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Margo Veil
UNCW Cultural Arts Building
4/26-29; Thurs.-Sat., 8 p.m.; Sun., 2 p.m.
$10-12 •

UNCW’s theatre department finishes up their season with contemporary playwright Len Jenkin’s “Margo Veil.” It’s a fast ride through multiple genres of film, theatre, contemporary fiction and metaphysical questions. It begins with fog and a classic film-noir Sam Spade-style curtain speech, allowing the audience the first clues of an evening which will be characterized be exquisite attention to detail.

In the tradition of Dylan Thomas’ “Under Milk Wood” and Charles Ludlam’s “The Mystery of Irma Vep,” “Margo Veil” is designed as an ensemble production; the actors playing multiple roles that, among other things, illustrate an illusive search for self, identity and role within society. In the beginning we meet femme fatale Margo Veil (Tori Keaton), a small-town girl who got her big acting break and bombed. She’s guided—or taunted—through the show by a narrator, played by Maria Katsadouros.

She heads home on a train escorting a corpse, and things get strange. She commits murder—or does she? She hops into different bodies at the instigation of Arthur Vine (Matt Styers), the narcissist playwright with whom she’s been sleeping. The plot takes us to a Lithuanian carnival, a double death scene in a stage magic show, multiple murders and a radio evangelistic choir that must be seen to be believed. It all combines in a fanastical swirl of elements reminiscent of Michel Gondry’s “Eternal Sunshine of the Spotless Mind” and much of David Lynch’s oeuvre. Much like the relationship option on Facebook: “It’s Complicated.”

Ultimately, “Margo Veil” is a phenomenal show to choose for university theatre because it’s an ensemble show in every sense of its meaning; simply, it would not work if there wasn’t cooperation onstage. Also, it is fundamentally about questions which define us as humans: Who are we? Are we determined by our environment? People’s perceptions of us? How much control do we really have over our fate? What is our responsibility to others—and where does that end? What is the value of human connection? College is really the time when we begin to search actively for such answers—a search that hopefully changes and evolves as we age rather than ends.

The performances in “Margo Veil” are all very good. Notably, Haley Alber’s depiction of a blind Lithuanian peasant is quite convincing and without being insulting. Her frailty yet resilience really comes through beautifully.

Chris Cantrell somehow manages to be cast with some of the best physical comedy and sight gags in the script. He has more fun onstage than might be legal. From his Bo Diddley lip-synching cowboy to Dwayne, a stepson we never want to have in charge of our fate, to a foolish American lost and clothing-less in Lithuania, he rakes in the audience’s joy. It is infectious.

Cynthia Grassi’s Professor Ahriman is the most lovely revenge to socially awkward intellectuals. One might think she’s had a lot of material to draw upon from studying her own professors. However, she builds the character in realism even though in a ridiculous way that offers painfully honest insight into things that make the human psyche tick—sometimes with little provocation.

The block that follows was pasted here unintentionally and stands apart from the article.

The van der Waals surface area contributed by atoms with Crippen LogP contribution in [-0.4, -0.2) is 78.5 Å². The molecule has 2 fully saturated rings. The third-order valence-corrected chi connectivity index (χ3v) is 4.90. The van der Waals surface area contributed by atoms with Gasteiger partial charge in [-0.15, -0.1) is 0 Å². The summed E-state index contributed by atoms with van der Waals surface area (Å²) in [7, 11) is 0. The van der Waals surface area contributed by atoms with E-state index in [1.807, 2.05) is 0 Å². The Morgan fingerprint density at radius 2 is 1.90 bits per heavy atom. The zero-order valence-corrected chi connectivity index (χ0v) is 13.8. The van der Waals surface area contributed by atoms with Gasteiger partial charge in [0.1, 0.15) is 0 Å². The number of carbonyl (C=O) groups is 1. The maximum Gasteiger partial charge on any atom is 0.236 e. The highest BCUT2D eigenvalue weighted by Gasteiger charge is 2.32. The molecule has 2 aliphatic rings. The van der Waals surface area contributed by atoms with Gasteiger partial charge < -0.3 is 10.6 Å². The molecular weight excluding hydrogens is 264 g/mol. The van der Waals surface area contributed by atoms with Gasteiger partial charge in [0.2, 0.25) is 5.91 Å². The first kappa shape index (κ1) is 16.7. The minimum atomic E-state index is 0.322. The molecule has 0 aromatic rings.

I missed getting to see Alex Holland as Mark Cohen in “Rent”; consequently, I had never seen him sing or dance. In this show, he runs the gamut from a smarmy theatrical agent (is there any other kind?), who really gave me the creeps, to a judge, murderer and even church choir member. He’s got quite a range and he’s really a delightful dancer.

Which brings me to the church choir led by Rev. Ford (Quinten Johnson), a man who obviously appreciates the subtleties of Al Green’s entire career (including his current incarnation as a preacher in Memphis), alongside the utility of Jimmy Swaggart’s methods. He plays several over-the-top parts, too: Besides the reverend, he is Mortmain the Magician, master of illusions and highly stylized storytelling. The dictum to the actor, “your body is your instrument,” has not been lost on Johnson, who uses every level of space available to transform a simple story into a stylized performance by a traveling storyteller. It feels part P.T. Barnum, part Comedia dell’Arte, with a flourish of David Copperfield.

I always look forward to UNCW productions because of their design elements. Scenic designer Gregg Buck creates a truly multi-media experience, as the scenery gets projected onto the stage. Much of it active film footage, it moves and shifts as the show progresses and is as much a part of the message and the performance as the actors. Guest lighting designer Kia Rogers’ work is seamless; it is so beautiful. Subtle would be the best way to describe it. She has one in particular, special down-stage center—a triangle (accentuating the three bodies that Margo Veil will inhabit) which slowly changes colors, disappears and reappears throughout the course of the show. It doesn’t have to be overt and stark; it makes a stronger impression with its nuance. Rogers is a UNCW alum currently working as a designer in New York City. Outside of the opportunity to work with someone of her caliber, it must be an inspiring experience for the students to work with a graduate from the same program, who has encountered professional success. Rogers’ kind and generous nature lends itself to a natural mentoring attitude, and hopefully some of the design and production students are taking advantage of the opportunity.

For a fascinating evening of theatre, and with a talented young cast, “Margo Veil” is a winner.

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